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What are Paralegal Studies?

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  • Written By: C. Mitchell
  • Edited By: John Allen
  • Last Modified Date: 13 February 2019
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The educational requirements and coursework required to become a certified paralegal are collectively known as “paralegal studies.” Paralegal studies can take many forms. They can be undertaken on college campuses, or online; they can be part of a bachelor’s degree curriculum, but can also stand alone. In the United States, paralegal studies are usually considered “continuing education,” meaning that they typically come after a student has received a preliminary degree, or has started a career. In other countries, such as the United Kingdom and Australia, paralegal studies are frequently undertaken directly after high school.

Study programs are designed with the end goal of preparing students to become certified paralegals. Paralegal certification requirements vary by jurisdiction, but generally involve a paralegal exam that must be passed by a certain percentage. Once students earn their certification, they can begin work as paralegals.

Paralegals are legal professionals who assist lawyers and judges with all aspects of the legal process, from researching cases to preparing arguments and drafting memoranda. In no jurisdiction are paralegals permitted to actually practice law, but the contours of the paralegal job requires a close familiarity with how the law works and prevailing regulations and requirements. Being a paralegal is considered working in a legal career, and paralegals often decide to go on to law school after gaining some work experience and on-the-job legal training.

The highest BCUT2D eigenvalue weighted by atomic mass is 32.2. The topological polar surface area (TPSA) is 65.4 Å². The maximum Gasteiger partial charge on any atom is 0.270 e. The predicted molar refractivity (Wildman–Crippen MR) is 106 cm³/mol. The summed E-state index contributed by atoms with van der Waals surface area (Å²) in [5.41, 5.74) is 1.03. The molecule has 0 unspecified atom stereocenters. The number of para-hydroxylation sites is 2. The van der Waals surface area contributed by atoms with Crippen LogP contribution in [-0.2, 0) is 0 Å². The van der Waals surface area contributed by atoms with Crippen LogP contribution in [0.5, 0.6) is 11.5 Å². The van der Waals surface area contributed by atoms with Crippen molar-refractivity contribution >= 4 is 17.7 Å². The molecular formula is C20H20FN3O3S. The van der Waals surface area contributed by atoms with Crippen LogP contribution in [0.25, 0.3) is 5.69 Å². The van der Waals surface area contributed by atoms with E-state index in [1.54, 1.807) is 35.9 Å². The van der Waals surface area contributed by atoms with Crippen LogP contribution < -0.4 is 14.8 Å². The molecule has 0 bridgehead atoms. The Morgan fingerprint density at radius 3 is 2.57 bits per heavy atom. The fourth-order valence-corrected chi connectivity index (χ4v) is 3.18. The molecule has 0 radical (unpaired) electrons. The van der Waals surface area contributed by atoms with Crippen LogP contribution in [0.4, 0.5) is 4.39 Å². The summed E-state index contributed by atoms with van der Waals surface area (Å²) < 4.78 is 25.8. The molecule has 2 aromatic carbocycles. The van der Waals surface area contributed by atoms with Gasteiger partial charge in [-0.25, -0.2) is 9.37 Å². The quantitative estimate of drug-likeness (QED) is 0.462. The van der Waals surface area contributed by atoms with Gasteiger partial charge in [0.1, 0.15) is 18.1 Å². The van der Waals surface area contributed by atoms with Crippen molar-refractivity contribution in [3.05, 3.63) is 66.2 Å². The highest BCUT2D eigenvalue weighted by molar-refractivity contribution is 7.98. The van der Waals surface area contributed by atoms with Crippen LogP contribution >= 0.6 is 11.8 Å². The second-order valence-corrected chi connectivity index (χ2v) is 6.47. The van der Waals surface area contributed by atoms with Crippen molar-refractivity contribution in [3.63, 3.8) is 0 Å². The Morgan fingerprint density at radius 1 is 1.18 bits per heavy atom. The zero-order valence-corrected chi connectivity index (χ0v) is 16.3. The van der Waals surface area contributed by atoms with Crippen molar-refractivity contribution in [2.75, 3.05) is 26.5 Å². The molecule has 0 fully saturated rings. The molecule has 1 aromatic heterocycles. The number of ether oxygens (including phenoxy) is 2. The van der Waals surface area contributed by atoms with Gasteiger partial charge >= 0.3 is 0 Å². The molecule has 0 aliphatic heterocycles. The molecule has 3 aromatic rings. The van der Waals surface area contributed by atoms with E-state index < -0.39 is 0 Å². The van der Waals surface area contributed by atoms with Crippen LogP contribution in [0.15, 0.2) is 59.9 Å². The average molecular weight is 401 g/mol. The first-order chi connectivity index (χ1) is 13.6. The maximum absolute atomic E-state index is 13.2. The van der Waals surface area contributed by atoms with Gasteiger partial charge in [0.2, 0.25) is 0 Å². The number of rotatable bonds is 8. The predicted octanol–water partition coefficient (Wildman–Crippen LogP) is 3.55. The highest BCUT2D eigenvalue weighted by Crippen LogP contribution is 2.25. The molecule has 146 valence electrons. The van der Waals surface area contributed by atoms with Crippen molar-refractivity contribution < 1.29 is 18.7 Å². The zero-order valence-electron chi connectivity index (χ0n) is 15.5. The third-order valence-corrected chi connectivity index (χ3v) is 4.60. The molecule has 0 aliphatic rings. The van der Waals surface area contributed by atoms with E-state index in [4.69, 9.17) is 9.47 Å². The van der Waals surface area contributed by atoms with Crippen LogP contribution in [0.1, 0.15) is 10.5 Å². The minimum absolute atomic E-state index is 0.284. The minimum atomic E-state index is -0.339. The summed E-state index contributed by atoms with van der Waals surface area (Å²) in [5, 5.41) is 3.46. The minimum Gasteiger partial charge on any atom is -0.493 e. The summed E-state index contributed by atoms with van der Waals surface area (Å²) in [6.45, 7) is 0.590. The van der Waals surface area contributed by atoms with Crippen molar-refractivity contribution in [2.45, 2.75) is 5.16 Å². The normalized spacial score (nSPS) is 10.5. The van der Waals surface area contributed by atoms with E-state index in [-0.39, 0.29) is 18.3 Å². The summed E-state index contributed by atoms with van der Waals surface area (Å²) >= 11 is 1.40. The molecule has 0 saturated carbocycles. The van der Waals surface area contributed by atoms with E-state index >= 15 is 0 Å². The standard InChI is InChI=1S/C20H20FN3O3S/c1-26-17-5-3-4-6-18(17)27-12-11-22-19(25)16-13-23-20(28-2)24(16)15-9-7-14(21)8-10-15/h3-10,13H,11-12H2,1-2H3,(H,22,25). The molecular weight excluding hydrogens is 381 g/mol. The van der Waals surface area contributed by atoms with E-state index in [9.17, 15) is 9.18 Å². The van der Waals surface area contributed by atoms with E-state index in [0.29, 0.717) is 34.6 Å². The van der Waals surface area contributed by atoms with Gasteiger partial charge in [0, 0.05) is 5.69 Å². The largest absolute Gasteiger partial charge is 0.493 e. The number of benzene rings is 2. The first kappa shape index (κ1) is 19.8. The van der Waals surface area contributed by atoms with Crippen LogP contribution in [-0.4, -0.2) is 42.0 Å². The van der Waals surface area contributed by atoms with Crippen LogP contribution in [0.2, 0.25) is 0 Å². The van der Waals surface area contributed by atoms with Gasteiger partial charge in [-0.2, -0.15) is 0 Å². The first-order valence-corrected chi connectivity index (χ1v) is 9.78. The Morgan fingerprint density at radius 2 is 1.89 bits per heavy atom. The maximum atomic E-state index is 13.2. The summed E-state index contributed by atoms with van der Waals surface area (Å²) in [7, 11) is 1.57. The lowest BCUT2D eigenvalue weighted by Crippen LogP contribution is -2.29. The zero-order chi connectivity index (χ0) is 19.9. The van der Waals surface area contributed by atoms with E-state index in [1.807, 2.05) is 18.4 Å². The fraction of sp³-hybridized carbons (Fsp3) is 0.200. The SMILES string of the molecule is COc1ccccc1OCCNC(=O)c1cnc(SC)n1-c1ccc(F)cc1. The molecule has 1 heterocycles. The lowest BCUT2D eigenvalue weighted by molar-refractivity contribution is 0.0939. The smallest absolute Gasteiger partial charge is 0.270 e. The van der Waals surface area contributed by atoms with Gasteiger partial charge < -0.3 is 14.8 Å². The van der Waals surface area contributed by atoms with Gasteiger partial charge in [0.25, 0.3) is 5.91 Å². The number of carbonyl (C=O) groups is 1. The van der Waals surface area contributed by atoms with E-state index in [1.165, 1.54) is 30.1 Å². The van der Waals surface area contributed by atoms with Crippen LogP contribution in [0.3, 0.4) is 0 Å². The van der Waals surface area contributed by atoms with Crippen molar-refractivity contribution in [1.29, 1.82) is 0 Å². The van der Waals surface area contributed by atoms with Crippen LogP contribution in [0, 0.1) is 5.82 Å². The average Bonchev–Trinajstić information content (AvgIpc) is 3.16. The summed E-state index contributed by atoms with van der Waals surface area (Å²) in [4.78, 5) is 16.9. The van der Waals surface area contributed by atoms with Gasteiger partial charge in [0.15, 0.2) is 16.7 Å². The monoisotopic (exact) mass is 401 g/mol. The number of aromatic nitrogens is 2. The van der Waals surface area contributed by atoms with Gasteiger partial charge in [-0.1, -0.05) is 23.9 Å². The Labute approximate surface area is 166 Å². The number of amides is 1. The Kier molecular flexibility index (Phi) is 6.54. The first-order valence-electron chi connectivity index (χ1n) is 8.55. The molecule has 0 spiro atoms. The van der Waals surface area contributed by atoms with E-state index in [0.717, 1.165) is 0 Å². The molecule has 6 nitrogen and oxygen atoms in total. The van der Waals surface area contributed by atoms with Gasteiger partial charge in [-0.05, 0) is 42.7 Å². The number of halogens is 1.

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There are many ways to undertake paralegal studies. Studies programs exist both as advanced degree programs and as associate’s degree programs. In the United States, advanced degree programs are designed for students who already hold a university degree, and have determined that they want to pursue a career as a paralegal. These programs are typically prestigious, and are often offered by top schools.

The system is slightly different in countries like the UK and Australia. There, students can elect to enter paralegal studies as a full-time degree program right from the start. Students who qualify can enter paralegal studies programs at top universities directly from high school. It is uncommon for American universities to offer similar paralegal programs at the undergraduate level.

American students who want to jump immediately into paralegal studies often enroll in an associate’s degree program, which is typically a two-year course that prepares students for the paralegal certification exam. Associate’s degrees are often offered online, or through local or community colleges. Online paralegal courses are growing in popularity, but not all programs are nationally accredited; students should take care when selecting paralegal studies programs to ensure that the education they will receive will adequately prepare them for both certification and success in the field.

So long as a student passes the paralegal certification applicable to his home jurisdiction, where and how he received his paralegal education loses some significance. In most places, anyone who passes the exam becomes a paralegal, regardless of where they received their education. Education matters more for job prospects. Employers will pay attention to where paralegal studies were undertaken, and students from lesser-known or online programs may find competition for jobs very steep.

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